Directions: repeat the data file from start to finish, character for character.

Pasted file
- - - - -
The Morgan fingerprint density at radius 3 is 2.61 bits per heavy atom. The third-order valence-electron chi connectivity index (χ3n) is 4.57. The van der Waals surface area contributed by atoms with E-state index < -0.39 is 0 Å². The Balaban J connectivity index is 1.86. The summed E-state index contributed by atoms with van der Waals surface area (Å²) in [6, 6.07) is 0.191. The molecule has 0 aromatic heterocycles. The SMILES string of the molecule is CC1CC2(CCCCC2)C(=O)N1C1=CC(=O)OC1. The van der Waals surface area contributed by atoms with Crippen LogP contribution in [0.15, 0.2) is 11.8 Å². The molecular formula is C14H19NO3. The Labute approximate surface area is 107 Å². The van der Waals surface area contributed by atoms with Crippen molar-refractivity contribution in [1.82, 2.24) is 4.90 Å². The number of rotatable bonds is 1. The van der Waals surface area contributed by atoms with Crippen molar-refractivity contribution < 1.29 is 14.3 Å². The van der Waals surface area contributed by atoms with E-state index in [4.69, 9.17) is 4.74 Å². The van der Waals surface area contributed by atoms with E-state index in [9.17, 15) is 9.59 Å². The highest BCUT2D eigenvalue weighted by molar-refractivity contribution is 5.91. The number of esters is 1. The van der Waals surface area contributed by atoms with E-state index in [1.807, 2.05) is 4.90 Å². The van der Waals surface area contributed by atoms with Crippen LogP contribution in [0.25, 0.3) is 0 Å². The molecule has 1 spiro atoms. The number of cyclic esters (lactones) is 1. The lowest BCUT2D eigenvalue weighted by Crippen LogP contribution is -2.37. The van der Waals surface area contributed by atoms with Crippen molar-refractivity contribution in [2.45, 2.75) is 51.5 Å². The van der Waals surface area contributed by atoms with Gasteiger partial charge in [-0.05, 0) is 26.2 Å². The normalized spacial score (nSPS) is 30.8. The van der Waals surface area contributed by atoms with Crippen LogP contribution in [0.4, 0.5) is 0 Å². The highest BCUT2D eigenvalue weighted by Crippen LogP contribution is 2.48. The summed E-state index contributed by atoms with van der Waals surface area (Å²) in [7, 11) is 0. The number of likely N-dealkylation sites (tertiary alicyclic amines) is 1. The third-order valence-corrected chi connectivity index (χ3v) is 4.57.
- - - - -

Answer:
The Morgan fingerprint density at radius 3 is 2.61 bits per heavy atom. The third-order valence-electron chi connectivity index (χ3n) is 4.57. The van der Waals surface area contributed by atoms with E-state index < -0.39 is 0 Å². The Balaban J connectivity index is 1.86. The summed E-state index contributed by atoms with van der Waals surface area (Å²) in [6, 6.07) is 0.191. The molecule has 0 aromatic heterocycles. The SMILES string of the molecule is CC1CC2(CCCCC2)C(=O)N1C1=CC(=O)OC1. The van der Waals surface area contributed by atoms with Crippen LogP contribution in [0.15, 0.2) is 11.8 Å². The molecular formula is C14H19NO3. The Labute approximate surface area is 107 Å². The van der Waals surface area contributed by atoms with Crippen molar-refractivity contribution in [1.82, 2.24) is 4.90 Å². The number of rotatable bonds is 1. The van der Waals surface area contributed by atoms with Crippen molar-refractivity contribution < 1.29 is 14.3 Å². The van der Waals surface area contributed by atoms with E-state index in [4.69, 9.17) is 4.74 Å². The van der Waals surface area contributed by atoms with E-state index in [9.17, 15) is 9.59 Å². The highest BCUT2D eigenvalue weighted by molar-refractivity contribution is 5.91. The number of esters is 1. The van der Waals surface area contributed by atoms with E-state index in [1.807, 2.05) is 4.90 Å². The van der Waals surface area contributed by atoms with Crippen LogP contribution in [0.25, 0.3) is 0 Å². The molecule has 1 spiro atoms. The number of cyclic esters (lactones) is 1. The lowest BCUT2D eigenvalue weighted by Crippen LogP contribution is -2.37. The van der Waals surface area contributed by atoms with Crippen molar-refractivity contribution in [2.45, 2.75) is 51.5 Å². The van der Waals surface area contributed by atoms with Gasteiger partial charge in [-0.05, 0) is 26.2 Å². The normalized spacial score (nSPS) is 30.8. The van der Waals surface area contributed by atoms with Crippen LogP contribution in [0.4, 0.5) is 0 Å². The highest BCUT2D eigenvalue weighted by Crippen LogP contribution is 2.48. The summed E-state index contributed by atoms with van der Waals surface area (Å²) in [7, 11) is 0. The number of likely N-dealkylation sites (tertiary alicyclic amines) is 1. The third-order valence-corrected chi connectivity index (χ3v) is 4.57.